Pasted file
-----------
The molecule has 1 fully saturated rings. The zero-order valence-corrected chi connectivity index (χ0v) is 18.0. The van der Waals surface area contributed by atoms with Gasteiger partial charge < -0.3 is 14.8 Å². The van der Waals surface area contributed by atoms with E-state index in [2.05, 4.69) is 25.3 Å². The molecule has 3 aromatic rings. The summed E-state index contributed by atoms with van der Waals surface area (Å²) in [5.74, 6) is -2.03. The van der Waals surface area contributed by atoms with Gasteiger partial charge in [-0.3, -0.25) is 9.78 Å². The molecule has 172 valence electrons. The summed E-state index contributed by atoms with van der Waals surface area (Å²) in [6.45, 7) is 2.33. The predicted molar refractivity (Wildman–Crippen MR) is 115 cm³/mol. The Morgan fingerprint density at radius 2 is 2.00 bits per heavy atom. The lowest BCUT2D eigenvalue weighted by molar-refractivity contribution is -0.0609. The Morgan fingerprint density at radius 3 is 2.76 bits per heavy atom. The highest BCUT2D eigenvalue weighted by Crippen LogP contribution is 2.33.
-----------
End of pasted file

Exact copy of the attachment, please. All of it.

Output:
The molecule has 1 fully saturated rings. The zero-order valence-corrected chi connectivity index (χ0v) is 18.0. The van der Waals surface area contributed by atoms with Gasteiger partial charge < -0.3 is 14.8 Å². The van der Waals surface area contributed by atoms with E-state index in [2.05, 4.69) is 25.3 Å². The molecule has 3 aromatic rings. The summed E-state index contributed by atoms with van der Waals surface area (Å²) in [5.74, 6) is -2.03. The van der Waals surface area contributed by atoms with Gasteiger partial charge in [-0.3, -0.25) is 9.78 Å². The molecule has 172 valence electrons. The summed E-state index contributed by atoms with van der Waals surface area (Å²) in [6.45, 7) is 2.33. The predicted molar refractivity (Wildman–Crippen MR) is 115 cm³/mol. The Morgan fingerprint density at radius 2 is 2.00 bits per heavy atom. The lowest BCUT2D eigenvalue weighted by molar-refractivity contribution is -0.0609. The Morgan fingerprint density at radius 3 is 2.76 bits per heavy atom. The highest BCUT2D eigenvalue weighted by Crippen LogP contribution is 2.33.